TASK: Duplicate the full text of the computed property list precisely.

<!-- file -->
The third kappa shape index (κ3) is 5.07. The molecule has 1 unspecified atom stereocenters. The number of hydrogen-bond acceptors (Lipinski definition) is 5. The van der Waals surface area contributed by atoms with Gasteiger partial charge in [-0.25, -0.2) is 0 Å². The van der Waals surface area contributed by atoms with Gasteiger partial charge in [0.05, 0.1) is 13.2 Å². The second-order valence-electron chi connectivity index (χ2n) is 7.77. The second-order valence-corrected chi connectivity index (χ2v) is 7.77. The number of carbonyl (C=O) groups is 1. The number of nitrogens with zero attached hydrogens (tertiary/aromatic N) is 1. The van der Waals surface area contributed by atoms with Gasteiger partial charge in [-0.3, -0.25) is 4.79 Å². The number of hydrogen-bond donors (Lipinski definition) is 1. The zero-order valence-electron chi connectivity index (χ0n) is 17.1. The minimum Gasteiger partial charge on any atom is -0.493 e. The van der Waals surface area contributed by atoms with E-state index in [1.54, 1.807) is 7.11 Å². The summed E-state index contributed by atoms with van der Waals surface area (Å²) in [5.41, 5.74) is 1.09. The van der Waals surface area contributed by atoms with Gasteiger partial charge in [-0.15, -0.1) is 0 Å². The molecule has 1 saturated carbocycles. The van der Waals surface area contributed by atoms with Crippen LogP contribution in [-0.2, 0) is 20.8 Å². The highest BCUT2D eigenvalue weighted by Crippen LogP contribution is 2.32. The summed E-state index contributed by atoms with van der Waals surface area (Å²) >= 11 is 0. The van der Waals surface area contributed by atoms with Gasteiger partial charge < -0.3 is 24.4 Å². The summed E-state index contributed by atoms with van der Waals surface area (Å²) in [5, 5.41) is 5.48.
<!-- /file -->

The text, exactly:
The third kappa shape index (κ3) is 5.07. The molecule has 1 unspecified atom stereocenters. The number of hydrogen-bond acceptors (Lipinski definition) is 5. The van der Waals surface area contributed by atoms with Gasteiger partial charge in [-0.25, -0.2) is 0 Å². The van der Waals surface area contributed by atoms with Gasteiger partial charge in [0.05, 0.1) is 13.2 Å². The second-order valence-electron chi connectivity index (χ2n) is 7.77. The second-order valence-corrected chi connectivity index (χ2v) is 7.77. The number of carbonyl (C=O) groups is 1. The number of nitrogens with zero attached hydrogens (tertiary/aromatic N) is 1. The van der Waals surface area contributed by atoms with Gasteiger partial charge in [-0.3, -0.25) is 4.79 Å². The number of hydrogen-bond donors (Lipinski definition) is 1. The zero-order valence-electron chi connectivity index (χ0n) is 17.1. The minimum Gasteiger partial charge on any atom is -0.493 e. The van der Waals surface area contributed by atoms with E-state index in [1.54, 1.807) is 7.11 Å². The summed E-state index contributed by atoms with van der Waals surface area (Å²) in [5.41, 5.74) is 1.09. The van der Waals surface area contributed by atoms with Gasteiger partial charge in [-0.15, -0.1) is 0 Å². The molecule has 1 saturated carbocycles. The van der Waals surface area contributed by atoms with Crippen LogP contribution in [-0.2, 0) is 20.8 Å². The highest BCUT2D eigenvalue weighted by Crippen LogP contribution is 2.32. The summed E-state index contributed by atoms with van der Waals surface area (Å²) >= 11 is 0. The van der Waals surface area contributed by atoms with Gasteiger partial charge < -0.3 is 24.4 Å². The summed E-state index contributed by atoms with van der Waals surface area (Å²) in [5, 5.41) is 5.48.